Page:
JFK and Khrushchev meet in Vienna: June 3, - POLITICO
Soviet leader Nikita Khrushchev caps his trip to the United States with two days of meetings with President Dwight D. Eisenhower. Khrushchev arrived in the United States on September 15, , for an extended visit and summit with Eisenhower. A summit meeting scheduled for Geneva. PX 03 June President John F. Kennedy meets with Chairman Nikita Khrushchev at the US Embassy residence, Vienna, Austria. US Department. Already in Vienna Kennedy was distraught that Khrushchev, assuming that meeting with Prime Minister Harold Macmillan, the Khrushchev.
Khrushchev opened the conversation by expressing the Soviet perspective that a united Germany "[constituted] a threat of World War III. Only 15 years after the end of that war, Germany again posed a "military threat" as a member of NATO.
The worst day of JFK’s life
Such a treaty, he argued, "would not prejudice the interests of the U. Kennedy replied that American forces occupied Berlin "by contractual rights" rather than by the agreement of East Germans. Although Kennedy argued that the current balance of power in Germany was effective, Khrushchev said that "no force in the world would prevent the USSR from signing a peace treaty.
He insisted that the city of Berlin should belong solely to the German Democratic Republic. West Germany, Khrushchev told Kennedy, would remain under American influence. Kennedy countered by saying that the U.
In light of this remark, Khrushchev suggested that an "interim arrangement" be considered. Khrushchev only rebuffed the United States for playing a significant role in the overthrowing of the Laos government. The next day, Kennedy approached the Laos subject again.
This time, Khrushchev negotiated more willingly. This agreement proved to be one of the only accomplishments of the Vienna Summit. Topping correctly identified the major points of conversation that dominated the conference—the Berlin and Laos questions.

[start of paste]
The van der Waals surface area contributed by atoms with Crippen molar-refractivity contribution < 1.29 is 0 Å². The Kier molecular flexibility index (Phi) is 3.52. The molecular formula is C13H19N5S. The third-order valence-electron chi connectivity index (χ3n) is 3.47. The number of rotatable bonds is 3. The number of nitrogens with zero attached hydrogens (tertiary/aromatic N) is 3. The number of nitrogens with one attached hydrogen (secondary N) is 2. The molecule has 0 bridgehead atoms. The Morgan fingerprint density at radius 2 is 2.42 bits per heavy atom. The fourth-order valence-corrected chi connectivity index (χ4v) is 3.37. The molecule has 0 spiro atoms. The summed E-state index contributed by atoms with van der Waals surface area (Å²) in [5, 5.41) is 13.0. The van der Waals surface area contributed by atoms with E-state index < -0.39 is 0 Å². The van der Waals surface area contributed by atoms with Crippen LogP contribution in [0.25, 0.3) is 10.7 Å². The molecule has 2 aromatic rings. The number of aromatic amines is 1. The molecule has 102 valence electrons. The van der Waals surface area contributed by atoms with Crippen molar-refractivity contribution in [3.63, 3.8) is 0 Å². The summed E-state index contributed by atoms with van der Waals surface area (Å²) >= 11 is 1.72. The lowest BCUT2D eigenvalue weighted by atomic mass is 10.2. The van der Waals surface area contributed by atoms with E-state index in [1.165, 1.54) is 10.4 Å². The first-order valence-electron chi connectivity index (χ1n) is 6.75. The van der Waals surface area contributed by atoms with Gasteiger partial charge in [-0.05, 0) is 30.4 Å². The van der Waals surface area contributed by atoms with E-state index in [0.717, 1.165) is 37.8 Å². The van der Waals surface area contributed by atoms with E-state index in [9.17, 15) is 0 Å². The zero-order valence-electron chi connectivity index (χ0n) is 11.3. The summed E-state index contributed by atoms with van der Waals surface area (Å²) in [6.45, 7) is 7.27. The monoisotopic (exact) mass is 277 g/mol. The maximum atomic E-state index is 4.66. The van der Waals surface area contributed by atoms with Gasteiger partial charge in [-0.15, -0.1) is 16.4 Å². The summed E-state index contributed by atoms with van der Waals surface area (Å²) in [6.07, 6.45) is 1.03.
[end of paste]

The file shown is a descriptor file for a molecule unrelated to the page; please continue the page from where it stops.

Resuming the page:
Clearly, both the Americans and the Soviets had ample information regarding the other's position prior to the opening of the Summit.JFK meets Khrushchev in Vienna and Prime Minister MacMillan in London 1961
However, no one could predict the outcome of the summit, including the leaders' reactions to each other. For the Americans, the summit was initially seen as a diplomatic triumph.
Vienna summit - Wikipedia
Khrushchev talked about nuclear weapons in a very informal way that worried Kennedy. Kennedy, when he came out of that meeting with Khrushchev, was really shaken. I will tell you now that it was a very sober two days.
There was no discourtesy, no loss of tempers, no threats or ultimatums by either side, no advantage or concession was either gained or given, no major decision was either planned or taken. No spectacular progress was either achieved or pretended. He assumed certain things about Khrushchev that proved to be wrong. If this guy doesn't share my concern about nuclear danger, how am I going to deal with him over Europe?
There was no ground that he could see for compromise. And that left Kennedy in a very dangerous situation.
Above all, he had discovered that the portly Russian—who weighed over pounds and when disrobed displayed a stomach resembling a beach ball—had never learned to swim.
Mao swimming in the Yangtze at the age of His fat made him extremely buoyant. Public Domain Mao, in contrast, loved swimming, something that his party made repeated use of in its propaganda. So when Mao turned up at the talks of August 3 dressed in a bathrobe and slippers, Khrushchev immediately suspected trouble, and his fears were realized when an aide produced an outsize pair of green bathing trunks and Mao insisted that his guest join him in his outdoor pool.
A private swimming pool was an unimaginable luxury in the China of the s, but Mao made good use of his on this occasion, swimming up and down while continuing the conversation in rapid Chinese. Soviet and Chinese interpreters jogged along at poolside, struggling to make out what the chairman was saying in between splashes and gasps for air.
Khrushchev in Water Wings: On Mao, Humiliation and the Sino-Soviet Split
But he swims around, showing off, all the while expounding his political views…. Jacqueline Kennedy-Onassis,left, and Nina Khrushchev: The Sino-Soviet split was real, and with it came opportunity for the U. Disengagement, in turn, led quickly to the SALT disarmament talks—and set in motion the long sequence of events that would result in the collapse of the Soviet bloc in All in all, quite a lot to have been set in motion by some oversize green bathing trunks and a pair of water wings.
The Rise and Fall of Communism. Memoirs of Nikita Khrushchev. Cold War in the Communist World. PUP, ; Li Zhisui. The Private Life of Chairman Mao.